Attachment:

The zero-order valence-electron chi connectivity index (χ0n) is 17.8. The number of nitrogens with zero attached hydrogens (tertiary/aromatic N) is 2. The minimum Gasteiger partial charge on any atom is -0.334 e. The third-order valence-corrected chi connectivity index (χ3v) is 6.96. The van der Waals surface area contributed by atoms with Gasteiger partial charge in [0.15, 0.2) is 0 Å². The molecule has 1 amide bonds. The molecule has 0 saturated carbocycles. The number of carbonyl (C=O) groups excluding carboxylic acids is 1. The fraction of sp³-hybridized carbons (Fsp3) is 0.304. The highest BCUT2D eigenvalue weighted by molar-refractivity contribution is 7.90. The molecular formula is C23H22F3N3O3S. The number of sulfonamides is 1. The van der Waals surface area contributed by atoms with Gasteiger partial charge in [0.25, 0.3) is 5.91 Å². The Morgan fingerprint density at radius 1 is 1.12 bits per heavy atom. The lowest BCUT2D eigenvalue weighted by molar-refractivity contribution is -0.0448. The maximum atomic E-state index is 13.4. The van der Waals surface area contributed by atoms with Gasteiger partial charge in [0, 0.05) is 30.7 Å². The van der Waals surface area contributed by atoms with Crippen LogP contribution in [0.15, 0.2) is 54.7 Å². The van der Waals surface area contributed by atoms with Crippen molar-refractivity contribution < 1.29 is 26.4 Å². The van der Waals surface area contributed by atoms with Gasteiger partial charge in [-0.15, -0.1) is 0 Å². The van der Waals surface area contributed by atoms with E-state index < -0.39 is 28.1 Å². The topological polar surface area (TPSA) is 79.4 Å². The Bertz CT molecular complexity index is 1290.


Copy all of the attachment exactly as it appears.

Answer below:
The zero-order valence-electron chi connectivity index (χ0n) is 17.8. The number of nitrogens with zero attached hydrogens (tertiary/aromatic N) is 2. The minimum Gasteiger partial charge on any atom is -0.334 e. The third-order valence-corrected chi connectivity index (χ3v) is 6.96. The van der Waals surface area contributed by atoms with Gasteiger partial charge in [0.15, 0.2) is 0 Å². The molecule has 1 amide bonds. The molecule has 0 saturated carbocycles. The number of carbonyl (C=O) groups excluding carboxylic acids is 1. The fraction of sp³-hybridized carbons (Fsp3) is 0.304. The highest BCUT2D eigenvalue weighted by molar-refractivity contribution is 7.90. The molecular formula is C23H22F3N3O3S. The number of sulfonamides is 1. The van der Waals surface area contributed by atoms with Gasteiger partial charge in [0.25, 0.3) is 5.91 Å². The Morgan fingerprint density at radius 1 is 1.12 bits per heavy atom. The lowest BCUT2D eigenvalue weighted by molar-refractivity contribution is -0.0448. The maximum atomic E-state index is 13.4. The van der Waals surface area contributed by atoms with Gasteiger partial charge in [0, 0.05) is 30.7 Å². The van der Waals surface area contributed by atoms with Crippen LogP contribution in [0.15, 0.2) is 54.7 Å². The van der Waals surface area contributed by atoms with Crippen molar-refractivity contribution < 1.29 is 26.4 Å². The van der Waals surface area contributed by atoms with Gasteiger partial charge in [-0.15, -0.1) is 0 Å². The van der Waals surface area contributed by atoms with E-state index < -0.39 is 28.1 Å². The topological polar surface area (TPSA) is 79.4 Å². The Bertz CT molecular complexity index is 1290.